Selecting the power cord to be in-line with the power connector is the most common configuration used in the industry. This configuration is easy to manufacture and makes it more convenient for the user to align the connector when mating. However, there are applications where a right-angle plug configuration may be preferred. One reason for selecting a right-angle plug may be to allow the dc power cable to remain closer to the chassis as it feeds into the plug and thus allowing the physical footprint of the product to be smaller. Another reason for selecting a right-angle plug is to provide for retention between the two halves of the barrel connection. Because the power cord is at right angles to the connector, a force putting tension on the cord will force a torque on the barrel connector which will make it more difficult to disengage the connector. It is also possible to secure the cord under a hook or latch on the product case such that none of the tension force on the cable is transferred to the plug.
DIN power connectors are a style of connectors with four pin or socket contacts encased in a circular housing. These connectors were originally defined by a German standards organization (Deutsches Institut fur Normung), and thus the name of DIN connectors but are now defined by IEC 60130-9. Power DIN connectors are often used in moderate power applications when barrel connectors are not able to carry the required current. Confusion often exists between power DIN connectors and signal DIN connectors. There is not an absolute definition of a power DIN connector, but by convention power DIN connectors have four contacts spaced at approximately 90 degrees around the center of the connector. Although the dimensions of the pins and connectors are difficult to find in documentation, it can be assumed 4-pin DIN power plugs and jacks connect properly. Power DIN connectors can also be found with a threaded locking feature, like the barrel connectors.
USB connectors were originally developed to deliver dc power and digital signals. The wide acceptance of the USB power voltage level and connectors has also made them popular for power only applications. The Type-A connector is perhaps the most popular USB connector at the present time and can be found in applications requiring 5 Vdc with load current levels of less than about 2 A. Variations of the USB Type-A connector (mini, micro, etc.) are also used in similar power delivery applications. One limitation of the Type-A connector and the variants is there is only one orientation of the connectors in which they will properly connect. This limitation requires the user to determine the correct orientation of the plug and jack either by visual identification or by attempted insertions.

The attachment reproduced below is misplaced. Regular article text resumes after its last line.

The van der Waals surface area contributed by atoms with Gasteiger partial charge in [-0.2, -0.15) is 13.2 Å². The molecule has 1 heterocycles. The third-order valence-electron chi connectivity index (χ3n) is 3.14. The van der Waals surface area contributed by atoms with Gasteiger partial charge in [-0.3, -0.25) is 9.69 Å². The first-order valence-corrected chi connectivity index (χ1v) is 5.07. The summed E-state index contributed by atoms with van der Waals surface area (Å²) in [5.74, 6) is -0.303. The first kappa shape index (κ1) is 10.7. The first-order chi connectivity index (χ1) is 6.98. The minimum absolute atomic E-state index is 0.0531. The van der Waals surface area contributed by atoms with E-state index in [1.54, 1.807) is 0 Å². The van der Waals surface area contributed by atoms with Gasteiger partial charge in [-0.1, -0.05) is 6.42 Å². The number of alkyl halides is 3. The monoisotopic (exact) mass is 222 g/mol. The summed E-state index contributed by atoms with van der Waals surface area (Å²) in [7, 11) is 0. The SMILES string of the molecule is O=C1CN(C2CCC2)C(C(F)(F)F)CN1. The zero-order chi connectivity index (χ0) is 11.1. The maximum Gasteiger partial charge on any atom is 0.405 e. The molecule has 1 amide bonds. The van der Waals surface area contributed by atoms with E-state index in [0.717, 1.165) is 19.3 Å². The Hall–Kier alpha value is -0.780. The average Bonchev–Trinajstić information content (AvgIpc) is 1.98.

The USB Type-C connector is more compact and can be inserted in either of two obvious orientations. The Type-C connectors can pass higher power levels than previous versions of the USB connectors and are rated to deliver a maximum of 20 V at 5 A. Please look at the CUI article USB Type-C, Power Delivery and Programmable Power Supply to get a better understanding of the USB Power Delivery (PD) and Programmable Power Supply (PPS) specifications used to deliver the higher voltages and currents. Although product designers can choose any connector for the dc power plug, many electronic products use USB input power jacks to receive 5 Vdc. Because of this common practice, it is prudent to use USB plugs only on power supplies with a 5 Vdc output voltage rating to not damage the many products using USB power jacks which are expecting 5 V from the plug. The exception to this recommendation is if a USB Type C connector is used, then the USB PD and PPS specifications allow for the supply and load to negotiate for a voltage between 5 V and 20 V.
In addition to the electrical characteristics of the input and output voltages and currents of power supplies, connectors also must be specified for the supplies. Ac input connectors are reasonably well standardized and thus limited in selection for the intended power levels and international markets. In contrast, dc output connectors are not as standardized and thus the designer has many more decisions to make. The output dc power plug should be rated for the output voltage and current and must conform to the desired mechanical characteristics of the product. CUI has technical and sales support staff who can help to advise on power connector decisions for power supplies.